Poor starts to the season? Try this one…

By Tony Attwood

November 6th, 1909.  The world looks bleak.

Arsenal are bottom of the league division I, having never been relegated in their history.  Their record so far is is played 11, drawn 1, won 2, lost 8.

There was light on the horizon at the start of the day, as after a terrible run of results with a defence that just seemed happy to let the ball go into the goal to give themselves a break, Woolwich Arsenal had beaten Everton at home 1-0.

True they lost they next match away 0-1 to Manchester U, but Manchester were a top club having won league and cup in the last couple of years.  Now on Saturday November 6th 1909 came Bradford City.

This was Bradford City’s top era.   Just six years old, they had been elected into the 2nd division in the year they were founded, and had won promotion to the first division in 1908.  In this season they were destined to end up 7th  just six points behind Liverpool in second place.  (Their city rivals Bradford were formed in 1907, did one year in the Southern League and then joined the second division in 1908).

In the rest of England, Woolworths opened their first store, and it was announced that next year the Earth would pass through the tail of Haley’s Comet.

So, it was a day of mild hope for the Arsenal, as 10,000 turned up at the Manor Ground to watch Woolwich play Bradford City.  There was also some hope in that the team for once did not include any one-game wonders – people who just turned up once or twice and then were never seen again.   True we still had the centre half Thomson playing at centre forward, but otherwise it was at least a team who had got to know each other.

But sadly not well enough.  I can find no reports on the game, save the score which was 1-0 to Bradford.  Another defeat, and next up was Sheffield Wednesday away.  It was all looking fairly terrible.

In fact the season 1909/1910 turned out to be the most adventurous in the history of Woolwich Arsenal, and  the most monumental in the whole history of Arsenal FC.   If you would like to read the whole story, as a story (not as dry history I would add) you’ll probably enjoy MAKING THE ARSENAL.  It tells the story of the club through that tumultuous period through the eyes of a Fleet Street journalist who stumbles on the strangest plot ever to engage the club.

The omens were poor.  Our record was played 12, drawn 1, won 2, lost the rest.  Bottom of the league.

Worse, only five members of the team who played on the opening day of the season in September were still playing.

One player McDonald was playing his second game for us.  He had played as left back and was now playing right back.

Steven and McKellar were playing at inside right and centre forward and each were playing their first game for the club.  McKellar made a limited impact, being dropped after this game and going on only to make 3 appearances all season.  After that he left the club and there is no record of his ever appearing in professional football again.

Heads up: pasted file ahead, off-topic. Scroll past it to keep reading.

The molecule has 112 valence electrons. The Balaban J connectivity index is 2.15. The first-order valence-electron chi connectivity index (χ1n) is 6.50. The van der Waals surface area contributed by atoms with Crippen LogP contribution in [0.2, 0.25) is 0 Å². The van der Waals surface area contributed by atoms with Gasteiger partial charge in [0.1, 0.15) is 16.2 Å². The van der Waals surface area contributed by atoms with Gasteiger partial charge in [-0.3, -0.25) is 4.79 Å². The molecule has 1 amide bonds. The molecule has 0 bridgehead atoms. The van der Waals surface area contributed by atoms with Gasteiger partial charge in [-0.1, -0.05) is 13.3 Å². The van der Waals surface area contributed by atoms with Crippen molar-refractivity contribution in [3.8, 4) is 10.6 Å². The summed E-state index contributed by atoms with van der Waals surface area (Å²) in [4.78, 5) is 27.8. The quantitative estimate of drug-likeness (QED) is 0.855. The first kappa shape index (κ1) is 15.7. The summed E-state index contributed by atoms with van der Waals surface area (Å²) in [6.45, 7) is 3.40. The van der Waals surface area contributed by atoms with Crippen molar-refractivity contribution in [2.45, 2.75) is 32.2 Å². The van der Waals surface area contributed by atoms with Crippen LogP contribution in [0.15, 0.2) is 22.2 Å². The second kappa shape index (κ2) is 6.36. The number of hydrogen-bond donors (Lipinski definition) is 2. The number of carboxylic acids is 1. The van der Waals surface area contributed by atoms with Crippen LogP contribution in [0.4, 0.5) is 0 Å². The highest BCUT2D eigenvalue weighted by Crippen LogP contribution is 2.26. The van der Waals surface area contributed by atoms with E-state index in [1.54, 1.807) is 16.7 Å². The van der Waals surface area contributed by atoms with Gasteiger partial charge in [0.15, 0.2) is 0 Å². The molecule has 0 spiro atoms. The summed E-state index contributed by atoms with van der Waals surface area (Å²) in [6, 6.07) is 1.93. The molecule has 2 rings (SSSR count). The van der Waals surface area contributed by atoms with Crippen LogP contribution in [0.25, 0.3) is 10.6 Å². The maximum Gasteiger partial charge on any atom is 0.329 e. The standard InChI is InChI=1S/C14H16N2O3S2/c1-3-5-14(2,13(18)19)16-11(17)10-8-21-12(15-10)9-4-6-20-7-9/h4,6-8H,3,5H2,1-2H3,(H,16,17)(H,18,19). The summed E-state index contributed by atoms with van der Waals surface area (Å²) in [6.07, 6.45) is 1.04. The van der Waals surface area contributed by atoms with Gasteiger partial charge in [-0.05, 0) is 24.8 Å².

Robert Steven, or Robert Stevens depending on which source you use for your history, was also a one season man, playing seven times and scoring just the once.  He came from Rangers, and again after the Woolwich experience, gave up professional football.

This one season wonder stuff was catching, because Duncan McDonald was in the same boat, although he got more games and was not one season in the absolute strictest sense.

He played 25 games in 1909/10 and one in 1910/11, officially described as a right back (he only played once at left back).  Never scored, and went on to play at West Hartlepool – although I have no data on how he did there.

What we can see is a mess and a muddle.  Unsettled team, and not even a real squad system – just players who had clearly played in Scotland, turning up at Woolwich Arsenal, and being given a game or two, before being released, presumably to find a job in the armaments factory.

Quite a contrast to the opposition.

The Wednesday had joined the First Division in 1900 and stayed there up to the outbreak of war.  They had already won the league twice and won the FA Cup twice – the most recent in 1907.   Woolwich Arsenal, you may recall, had won nothing by this stage.

The result – a draw, 1-1.  A bit better than might be feared.  The heavy defeats of the previous month seemed to be over and our last three games had been

  • Won 1-0
  • Lost 0-1
  • Lost 0-1

Not great, but different from that awful run in October (see earlier copies of this blog for more details) when we just gifted goal after goal after goal.

But what no one knew as they got the train back to London on Saturday night was that in a small way this was a turning point.  It wasn’t all going to be sweetness and light from this point on, but the morning of the game against Sheffield Wednesday on November 13th was the lowest point of the season.   From here on there was only one way to go.

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Making the Arsenal

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